For a month after the revolution, there were three or four tanks guarding the police station in our neighborhood, about 3 blocks from our flat.  One night we heard gunshots, which I later heard was an attack on the police station; the tanks appeared after that.  

The tanks left about a week ago, when it was announced that the security forces were being dissolved.

A strange and interesting thing happened around the same time the tanks disappeared.  I was walking home from the metro after my night class, around 9pm, and I saw about 10-15 men of varying ages standing in the road near the police station holding large, beautiful floral arrangements.  They all had the protester necklaces around their necks.  I asked them what they were doing and one of them who spoke English said they were going to present the police with the flowers.  One of them handed me the single carnation in the photo below.

They presented the flowers to the police and there was about a half hour of talking as we all sat and stood in a half circle around the desk of the captain or other high-ranking officer whose office we were in.  I couldn't understand that conversation since it was in Arabic, but the tone was respectful and sometimes friendly with people laughing.  After a while the head officer said something asking about who I was.  I heard him say something about Ingleezi, meaning English, then people looked my way and one of the protesters came to ask me who I was and what I was doing there.  I explained that I was a student and I lived in the area and that one of their group had invited me to come in with them when they were presenting the flowers, so I did.  The group then resumed talking with the police and the meeting soon ended on a cordial, friendly note.  

We left and the protesters shook hands with various officers who lined the hallway when we were leaving.  The protesters presented carnations like the one they'd given me to various officers in the hallway.  

It was a very kind event and I think everyone involved appreciated it.  I was still amazed at the whole situation.  I talked to some of the protesters more outside about what they hoped would come of this meeting.  One of the protesters explained that before this, the public didn't even enter police stations; they're generally seen as off limits.  But they wanted lines of communication between the police and the public to be more open.  They also said they wanted to thank the police for helping to protect their neighborhood during the revolution, noting that there was little damage in this community compared to some other parts of Cairo.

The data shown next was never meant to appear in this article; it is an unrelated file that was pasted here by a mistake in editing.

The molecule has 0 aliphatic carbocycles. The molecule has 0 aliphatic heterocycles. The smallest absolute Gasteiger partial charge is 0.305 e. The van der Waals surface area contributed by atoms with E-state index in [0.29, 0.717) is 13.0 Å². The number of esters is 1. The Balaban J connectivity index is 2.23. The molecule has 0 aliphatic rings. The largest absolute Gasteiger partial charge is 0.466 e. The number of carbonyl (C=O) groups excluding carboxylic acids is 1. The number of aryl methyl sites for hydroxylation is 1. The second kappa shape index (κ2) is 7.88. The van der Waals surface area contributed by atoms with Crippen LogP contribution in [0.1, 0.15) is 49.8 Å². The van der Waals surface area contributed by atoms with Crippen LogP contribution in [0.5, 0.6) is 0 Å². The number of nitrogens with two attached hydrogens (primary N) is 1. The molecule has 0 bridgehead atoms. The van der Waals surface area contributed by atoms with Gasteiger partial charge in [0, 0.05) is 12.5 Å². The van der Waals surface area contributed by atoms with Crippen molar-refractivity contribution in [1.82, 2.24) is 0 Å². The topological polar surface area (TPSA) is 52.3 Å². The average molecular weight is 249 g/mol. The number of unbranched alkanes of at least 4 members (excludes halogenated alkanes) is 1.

I asked one of the younger protesters (--- most were middle-aged men, some professors, some businessmen), about whether there might be some protesters who would not want flowers to be brought to the police station.  He said that all the protesters would approve.  I  asked him about the issue of police torture, a concern that has been raised by protesters, journalists and human rights groups.  He said, "No, no, no... we are all Egyptians."  Then they got into a car, I thanked them for letting me join their event, and they drove away.  

Maybe that was not the right setting for me to have asked that question of the nice man who had included me in their thoughtful, remarkable event.  I do appreciate and marvel at how segments of Egyptian society are taking it upon themselves to heal the divisions that exist.  There is something very poignant about bringing beautiful bouquets of flowers to the police... something that would never happen in the U.S.  But at the same time this kind and altruistic gesture exists alongside the fact that torture is still continuing here.  Here is a link to an article from yesterday's Egyptian Gazette discussing the recent torturing of female protesters:  

On the positive side (and their are many positives, including the wonderful flower-presentation just described), there seems to be greater freedom of the press.  That this article about Amnesty International was printed in the local paper and that I am allowed to write these comments in my blog without repercussions, is certainly a positive thing.